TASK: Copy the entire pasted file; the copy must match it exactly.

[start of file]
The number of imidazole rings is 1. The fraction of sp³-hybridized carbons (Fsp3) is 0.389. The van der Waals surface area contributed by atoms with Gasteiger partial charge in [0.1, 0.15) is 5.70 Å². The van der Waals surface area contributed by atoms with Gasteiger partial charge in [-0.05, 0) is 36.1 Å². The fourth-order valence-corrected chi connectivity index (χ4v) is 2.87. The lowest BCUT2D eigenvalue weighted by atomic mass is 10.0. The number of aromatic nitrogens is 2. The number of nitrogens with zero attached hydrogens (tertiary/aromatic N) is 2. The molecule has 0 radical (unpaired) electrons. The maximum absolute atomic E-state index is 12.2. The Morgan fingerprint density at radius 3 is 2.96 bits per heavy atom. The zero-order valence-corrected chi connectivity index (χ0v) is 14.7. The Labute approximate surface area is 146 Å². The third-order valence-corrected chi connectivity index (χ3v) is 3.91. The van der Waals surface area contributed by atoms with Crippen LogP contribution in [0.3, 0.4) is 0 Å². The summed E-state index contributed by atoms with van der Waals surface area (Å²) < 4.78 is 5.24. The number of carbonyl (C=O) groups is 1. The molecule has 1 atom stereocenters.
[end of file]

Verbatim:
The number of imidazole rings is 1. The fraction of sp³-hybridized carbons (Fsp3) is 0.389. The van der Waals surface area contributed by atoms with Gasteiger partial charge in [0.1, 0.15) is 5.70 Å². The van der Waals surface area contributed by atoms with Gasteiger partial charge in [-0.05, 0) is 36.1 Å². The fourth-order valence-corrected chi connectivity index (χ4v) is 2.87. The lowest BCUT2D eigenvalue weighted by atomic mass is 10.0. The number of aromatic nitrogens is 2. The number of nitrogens with zero attached hydrogens (tertiary/aromatic N) is 2. The molecule has 0 radical (unpaired) electrons. The maximum absolute atomic E-state index is 12.2. The Morgan fingerprint density at radius 3 is 2.96 bits per heavy atom. The zero-order valence-corrected chi connectivity index (χ0v) is 14.7. The Labute approximate surface area is 146 Å². The third-order valence-corrected chi connectivity index (χ3v) is 3.91. The van der Waals surface area contributed by atoms with Crippen LogP contribution in [0.3, 0.4) is 0 Å². The summed E-state index contributed by atoms with van der Waals surface area (Å²) < 4.78 is 5.24. The number of carbonyl (C=O) groups is 1. The molecule has 1 atom stereocenters.